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Op-Ed: I donated my kidney to a stranger — and more of us should

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For most of my life, I’ve been a model of good health. At 17, I became a certified firefighter, and, at 20, I biked from Texas to Alaska. But last month, at 25, I spent a week in bed recovering from surgery, with fresh incision holes in my abdomen, because I made an unusual choice. I donated my left kidney to someone who dearly needed one — someone whom I don’t know and have never met.

It may have never crossed your mind that you, too, could donate a kidney to someone who is in desperate need. If you are healthy, the risk is quite minimal. But the benefit to the recipient is tremendous, adding roughly 10 years to that person’s life. More than 100,000 Americans suffer from end-stage renal disease, or kidney failure, and are currently waiting to receive a transplant. They endure endless hours of dialysis each week, and, tragically, many will die before it is their turn for a new kidney.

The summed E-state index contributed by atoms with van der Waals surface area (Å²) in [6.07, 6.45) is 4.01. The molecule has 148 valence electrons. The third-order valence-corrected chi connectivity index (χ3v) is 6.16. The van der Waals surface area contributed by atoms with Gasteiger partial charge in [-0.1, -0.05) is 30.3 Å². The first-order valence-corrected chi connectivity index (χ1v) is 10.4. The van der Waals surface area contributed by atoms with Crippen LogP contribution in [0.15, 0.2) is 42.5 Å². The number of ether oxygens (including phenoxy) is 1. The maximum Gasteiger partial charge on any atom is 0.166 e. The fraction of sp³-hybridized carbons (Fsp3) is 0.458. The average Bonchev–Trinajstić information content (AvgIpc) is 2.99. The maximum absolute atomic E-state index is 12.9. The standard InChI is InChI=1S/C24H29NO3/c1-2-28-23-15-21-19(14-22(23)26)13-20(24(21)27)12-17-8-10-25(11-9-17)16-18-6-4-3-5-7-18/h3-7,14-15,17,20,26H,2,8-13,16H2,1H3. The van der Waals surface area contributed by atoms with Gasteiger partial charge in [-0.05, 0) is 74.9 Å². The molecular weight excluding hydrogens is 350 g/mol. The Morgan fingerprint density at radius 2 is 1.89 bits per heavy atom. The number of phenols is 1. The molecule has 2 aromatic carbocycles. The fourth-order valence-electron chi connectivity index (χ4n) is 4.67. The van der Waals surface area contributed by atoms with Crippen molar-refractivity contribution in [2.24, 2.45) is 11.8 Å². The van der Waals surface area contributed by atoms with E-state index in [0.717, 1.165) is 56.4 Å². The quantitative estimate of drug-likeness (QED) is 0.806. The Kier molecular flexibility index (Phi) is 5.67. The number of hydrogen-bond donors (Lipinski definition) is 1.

Donors return to work in a matter of weeks, their lives relatively unchanged. While the surgery does leave you with some unpleasant, temporary pain, I can tell you from experience that, with the support of loving family and friends, it’s very manageable.

I first learned about kidney donation amid my own health crisis. An........

© Los Angeles Times